Machine Learning Poised To Change Endometriosis Diagnostics And Care
A collaboration between two University of Adelaide Research Institutes, the Australian Institute for Machine Learning (AIML) and the Robinson Research Institute (RRI), is harnessing artificial intelligence to help change the way endometriosis is diagnosed and thus enhance patient care.
Story provided by Ashleigh Geiger
Endometriosis – a condition where cells similar to the lining of the uterus grow outside of the uterus – affects an estimated 1 in 10 women world-wide, often causing pain and fertility problems. The current gold standard for diagnosis is keyhole surgery, but Associate Professor Louise Hull (RRI) saw an opportunity to develop the potential of less invasive methods. “It’s something people have really needed and wanted, for a very long time”, she says.
Specialist scans, such as transvaginal ultrasound and gynaecological MRIs, have the potential to identify diagnostic markers that indicate endometriosis. The challenge, however, comes in interpreting the images. “Endometriosis scanning is a specialist skill”, says Louise, and not all gynaecologists will have the opportunity to receive specialist imaging training. “If women in the community, who don’t have access to the small number of people who interpret endometriosis scans, could arrange for an endometriosis scan to be performed, a machine learning algorithm could provide some information about their risk of endometriosis. We may be able to provide a faster and relatively accurate assessment of endometriosis without invasive surgery. This would help women understand the reason for their pain symptoms but also help gynaecologists and surgeons better plan surgical, medical and fertility treatments.”
That’s where the collaboration with AIML researcher, Professor Gustavo Carneiro, comes in. Using a diagnostic dataset provided by Louise as a training sample, Gustavo has built a program that can read specialist scans and recognise certain imaging markers seen in endometriosis, helping doctors to provide a diagnosis. Initial tests show that the software is capable of diagnostic accuracy approaching that of a specialist doctor, and that’s only set to improve as the research develops. “Machine learning is an iterative process – as you give more and more training samples, the accuracy of the system improves”, says Gustavo.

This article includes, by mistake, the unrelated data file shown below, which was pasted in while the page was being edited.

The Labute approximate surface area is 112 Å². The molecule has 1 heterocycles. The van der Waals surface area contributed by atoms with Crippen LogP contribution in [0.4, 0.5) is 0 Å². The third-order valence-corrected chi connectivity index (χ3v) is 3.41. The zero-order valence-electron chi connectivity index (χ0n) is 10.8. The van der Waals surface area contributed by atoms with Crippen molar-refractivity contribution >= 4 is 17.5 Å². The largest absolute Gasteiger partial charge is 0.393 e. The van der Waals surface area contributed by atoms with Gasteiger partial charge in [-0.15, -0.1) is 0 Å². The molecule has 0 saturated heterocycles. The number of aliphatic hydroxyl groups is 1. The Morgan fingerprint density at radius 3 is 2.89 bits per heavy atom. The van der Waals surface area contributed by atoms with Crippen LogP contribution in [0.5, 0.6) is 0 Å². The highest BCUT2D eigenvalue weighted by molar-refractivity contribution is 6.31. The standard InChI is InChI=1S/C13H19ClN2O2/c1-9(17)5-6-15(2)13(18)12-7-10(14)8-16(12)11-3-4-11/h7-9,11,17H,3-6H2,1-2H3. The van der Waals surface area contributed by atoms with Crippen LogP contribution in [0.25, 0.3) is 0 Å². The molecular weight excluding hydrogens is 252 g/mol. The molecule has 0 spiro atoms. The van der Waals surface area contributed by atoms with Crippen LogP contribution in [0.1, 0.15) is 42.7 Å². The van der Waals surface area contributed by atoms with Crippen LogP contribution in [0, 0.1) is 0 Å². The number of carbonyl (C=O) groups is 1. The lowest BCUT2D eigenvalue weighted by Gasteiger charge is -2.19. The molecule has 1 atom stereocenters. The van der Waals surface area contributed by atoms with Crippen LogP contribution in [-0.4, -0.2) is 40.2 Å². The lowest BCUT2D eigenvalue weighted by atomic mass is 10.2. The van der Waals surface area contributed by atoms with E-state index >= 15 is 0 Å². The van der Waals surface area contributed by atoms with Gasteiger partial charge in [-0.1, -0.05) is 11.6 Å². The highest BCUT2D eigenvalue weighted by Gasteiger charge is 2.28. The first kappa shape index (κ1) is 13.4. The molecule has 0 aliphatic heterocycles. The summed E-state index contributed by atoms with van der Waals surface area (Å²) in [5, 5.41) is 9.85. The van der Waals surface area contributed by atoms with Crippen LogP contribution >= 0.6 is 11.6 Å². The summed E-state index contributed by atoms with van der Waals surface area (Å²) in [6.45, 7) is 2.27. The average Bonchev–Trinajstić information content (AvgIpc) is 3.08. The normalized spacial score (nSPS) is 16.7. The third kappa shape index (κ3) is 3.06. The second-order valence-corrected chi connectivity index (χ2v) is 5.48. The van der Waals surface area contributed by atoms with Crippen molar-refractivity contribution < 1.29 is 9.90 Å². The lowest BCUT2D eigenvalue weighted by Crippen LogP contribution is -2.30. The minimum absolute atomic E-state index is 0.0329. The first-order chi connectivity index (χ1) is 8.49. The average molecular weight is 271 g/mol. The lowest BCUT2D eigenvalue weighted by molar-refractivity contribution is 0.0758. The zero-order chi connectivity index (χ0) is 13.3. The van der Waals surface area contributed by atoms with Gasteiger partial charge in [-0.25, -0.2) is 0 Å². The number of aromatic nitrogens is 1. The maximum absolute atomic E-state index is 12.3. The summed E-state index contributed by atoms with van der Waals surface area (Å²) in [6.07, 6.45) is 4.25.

Whilst it is early days yet for the software, with just one dataset analysed so far, both Gustavo and Louise are excited about the possibilities the research represents. “We are wanting to simplify the diagnosis of the problem using artificial intelligence,” says Gustavo. “This is a system that works together with doctors to improve their ability to diagnose endometriosis... It would be like having an endometriosis expert, everywhere!” From Louise’s perspective, the potential clinical impacts are profound. Being able to provide a non-invasive diagnosis will help women achieve an earlier diagnosis, carefully plan their surgery, optimise their pain management and preserve their fertility according to their individual needs.
Removing a barrier to diagnosis may also help reduce the stigma surrounding gynaecological conditions, and alleviate the mental health load associated with the uncertainty many women feel throughout their often long journey towards diagnosis. “There are some people who have had several routine scans which have been classified as normal and only receive a diagnosis when a formal endometriosis scan is undertaken and assessed by a specialist in endometriosis scanning. All the years of uncertainty and the frustration of being told that their pain is normal fall into place. And suddenly their symptoms make sense. It’s like a lightbulb goes on! They can finally start to plan their medical care with confidence in the diagnosis and with the support of the health carers they need.”
Calling for participants
Gustavo and Louise are now calling for participants for the next stage of this study: if you have had gynaecological scans, will have gynaecological scans, or will have diagnostic surgery and want to be involved, please contact the Robinson Research Institute at: firstname.lastname@example.org or 0450 534 950. Follow our Facebook page to hear about more opportunities to get involved.